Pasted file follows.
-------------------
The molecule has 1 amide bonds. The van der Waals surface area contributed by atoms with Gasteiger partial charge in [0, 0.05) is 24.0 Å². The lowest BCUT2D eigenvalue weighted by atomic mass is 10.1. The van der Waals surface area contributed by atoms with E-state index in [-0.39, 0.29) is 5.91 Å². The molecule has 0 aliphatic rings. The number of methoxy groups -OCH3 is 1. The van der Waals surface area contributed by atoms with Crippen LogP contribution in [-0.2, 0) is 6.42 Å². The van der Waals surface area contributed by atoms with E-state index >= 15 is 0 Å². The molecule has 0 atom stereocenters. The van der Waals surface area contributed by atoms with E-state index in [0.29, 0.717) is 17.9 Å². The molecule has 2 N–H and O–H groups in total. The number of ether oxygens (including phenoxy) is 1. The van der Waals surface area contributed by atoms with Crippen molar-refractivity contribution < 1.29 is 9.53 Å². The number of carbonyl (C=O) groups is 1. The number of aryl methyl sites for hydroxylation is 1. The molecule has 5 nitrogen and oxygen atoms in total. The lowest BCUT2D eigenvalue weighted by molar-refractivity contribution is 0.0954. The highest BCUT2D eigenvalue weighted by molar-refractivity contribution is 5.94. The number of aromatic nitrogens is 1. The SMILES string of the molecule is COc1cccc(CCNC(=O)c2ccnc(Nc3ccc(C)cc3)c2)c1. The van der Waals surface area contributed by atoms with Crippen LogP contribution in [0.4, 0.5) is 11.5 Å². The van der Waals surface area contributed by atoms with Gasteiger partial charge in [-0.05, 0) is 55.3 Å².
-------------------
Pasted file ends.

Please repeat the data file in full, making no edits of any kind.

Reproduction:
The molecule has 1 amide bonds. The van der Waals surface area contributed by atoms with Gasteiger partial charge in [0, 0.05) is 24.0 Å². The lowest BCUT2D eigenvalue weighted by atomic mass is 10.1. The van der Waals surface area contributed by atoms with E-state index in [-0.39, 0.29) is 5.91 Å². The molecule has 0 aliphatic rings. The number of methoxy groups -OCH3 is 1. The van der Waals surface area contributed by atoms with Crippen LogP contribution in [-0.2, 0) is 6.42 Å². The van der Waals surface area contributed by atoms with E-state index >= 15 is 0 Å². The molecule has 0 atom stereocenters. The van der Waals surface area contributed by atoms with E-state index in [0.29, 0.717) is 17.9 Å². The molecule has 2 N–H and O–H groups in total. The number of ether oxygens (including phenoxy) is 1. The van der Waals surface area contributed by atoms with Crippen molar-refractivity contribution < 1.29 is 9.53 Å². The number of carbonyl (C=O) groups is 1. The number of aryl methyl sites for hydroxylation is 1. The molecule has 5 nitrogen and oxygen atoms in total. The lowest BCUT2D eigenvalue weighted by molar-refractivity contribution is 0.0954. The highest BCUT2D eigenvalue weighted by molar-refractivity contribution is 5.94. The number of aromatic nitrogens is 1. The SMILES string of the molecule is COc1cccc(CCNC(=O)c2ccnc(Nc3ccc(C)cc3)c2)c1. The van der Waals surface area contributed by atoms with Crippen LogP contribution in [0.4, 0.5) is 11.5 Å². The van der Waals surface area contributed by atoms with Gasteiger partial charge in [-0.05, 0) is 55.3 Å².